The Effects Of Smoking On Children And Pets

Second-hand smoke (also called passive smoke or environmental tobacco smoke) is divided into two types:

  • Mainstream smoke (exhaled from the lungs of the smoker)
  • Sidestream smoke (given off by a burning tobacco product).

Both forms expose bystanders to the harmful effects of smoking. Second-hand smoke can pass chemicals such as nicotine, continine and carbon monoxide into the bodies of exposed non-smokers. Learn how harmful the cumulative effects of smoking on those who live and work near a smoker can be.

Smoking with Children Nearby

Along with countless other institutions, the U.S. Environmental Protection Agency (EPA), the Surgeon General, and the U.S. National Toxicology program have identified second-hand smoke as a known carcinogen. These fumes also increase the risk of airway irritation and cardiovascular disease. Babies who are exposed to cigarette smoke have an increased risk of Sudden Infant Death Syndrome (SIDS).

Smoking with children nearby can increase rates of ear infections, pneumonia, bronchitis and asthma. Smoking with children inside your home can even slow the growth of the children’s lungs. Even before birth, children can be harmed by second-hand smoke. If pregnant women inhale environmental smoke, this may lead to low birth weights.

No safe level of exposure to second-hand smoke exists, especially in the case of children, whose bodies are small and still developing.

Smoking and Pets

Smoking and pets can also be a dangerous combination. Pets are vulnerable due to their small body mass and fast breathing rates–just like children. Exposure to second-hand smoke can cause high rates of nasal cancer in dogs (Reif, Bruns & Lower, 1998). Environmental tobacco smoke can also cause high rates of lymphoma and oral cancer in cats (Bertone, Snyder & Moore, 2002), presumably because felines ingest settled carcinogens and other toxins as they groom themselves.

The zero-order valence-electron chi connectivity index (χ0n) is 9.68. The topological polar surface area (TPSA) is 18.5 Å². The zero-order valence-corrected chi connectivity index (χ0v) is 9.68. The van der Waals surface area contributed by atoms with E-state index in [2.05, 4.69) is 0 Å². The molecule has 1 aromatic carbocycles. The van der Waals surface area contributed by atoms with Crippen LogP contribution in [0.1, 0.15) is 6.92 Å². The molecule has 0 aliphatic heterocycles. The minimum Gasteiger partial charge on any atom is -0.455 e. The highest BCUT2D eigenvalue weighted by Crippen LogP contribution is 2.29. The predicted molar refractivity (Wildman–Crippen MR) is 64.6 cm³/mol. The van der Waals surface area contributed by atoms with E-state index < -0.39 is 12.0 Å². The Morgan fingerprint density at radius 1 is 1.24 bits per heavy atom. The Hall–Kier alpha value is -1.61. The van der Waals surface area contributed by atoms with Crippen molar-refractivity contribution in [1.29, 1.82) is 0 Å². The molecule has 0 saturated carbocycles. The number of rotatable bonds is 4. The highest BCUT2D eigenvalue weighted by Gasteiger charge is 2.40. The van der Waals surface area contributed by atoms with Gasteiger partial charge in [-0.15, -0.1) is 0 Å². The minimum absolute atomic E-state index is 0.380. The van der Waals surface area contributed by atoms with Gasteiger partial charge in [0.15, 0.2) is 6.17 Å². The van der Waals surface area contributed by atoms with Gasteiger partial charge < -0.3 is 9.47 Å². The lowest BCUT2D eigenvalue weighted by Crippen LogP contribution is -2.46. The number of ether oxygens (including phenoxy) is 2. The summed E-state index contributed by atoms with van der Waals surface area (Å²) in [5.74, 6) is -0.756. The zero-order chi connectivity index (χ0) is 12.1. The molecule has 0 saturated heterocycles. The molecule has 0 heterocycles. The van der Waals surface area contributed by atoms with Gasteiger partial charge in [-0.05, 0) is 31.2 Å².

The Effects of Smoking Inside the Home and Car

The safest way to protect the most vulnerable members of your household–including your children and pets–is to quit smoking right away. If you’re not able to quit just yet, however, make every effort to smoke outside. Even opening the windows of your home or car won’t protect your loved ones from second-hand smoke.

If you have been smoking and pets or children are exposed to affected carpet, fabric or surfaces, you’re still putting them at risk. If you have young children, prevent caretakers from smoking inside and discourage guests from doing the same.

Resources

American Cancer Society. (2010). What is secondhand smoke? Retrieved October 13, 2010, from http://www.cancer.org/Cancer/CancerCauses/TobaccoCancer/secondhand-smoke

Bertone, E. R., Snyder, L. A. & Moore, A. S. (2002). Environmental tobacco smoke and malignant lymphoma in cats. Retrieved October 18, 2010, from http://aje.oxfordjournals.org/content/156/3/268.short

Environmental Protection Agency. (2010). Smoke-free homes and cars program. Retrieved October 13, 2010, from http://www.epa.gov/smokefree/

National Cancer Institute. (2010). Secondhand smoke: Questions and answers. Retrieved October 13, 2010, from http://www.cancer.org/Cancer/CancerCauses/TobaccoCancer/secondhand-smoke

Reif, J. S., Bruns, C. & Lower, K. S. (1998). Cancer of the nasal cavity and paranasal sinuses and exposure to environmental tobacco smoke in pet dogs. Retrieved October 18, 2010, from http://aje.oxfordjournals.org/content/147/5/488.full.pdf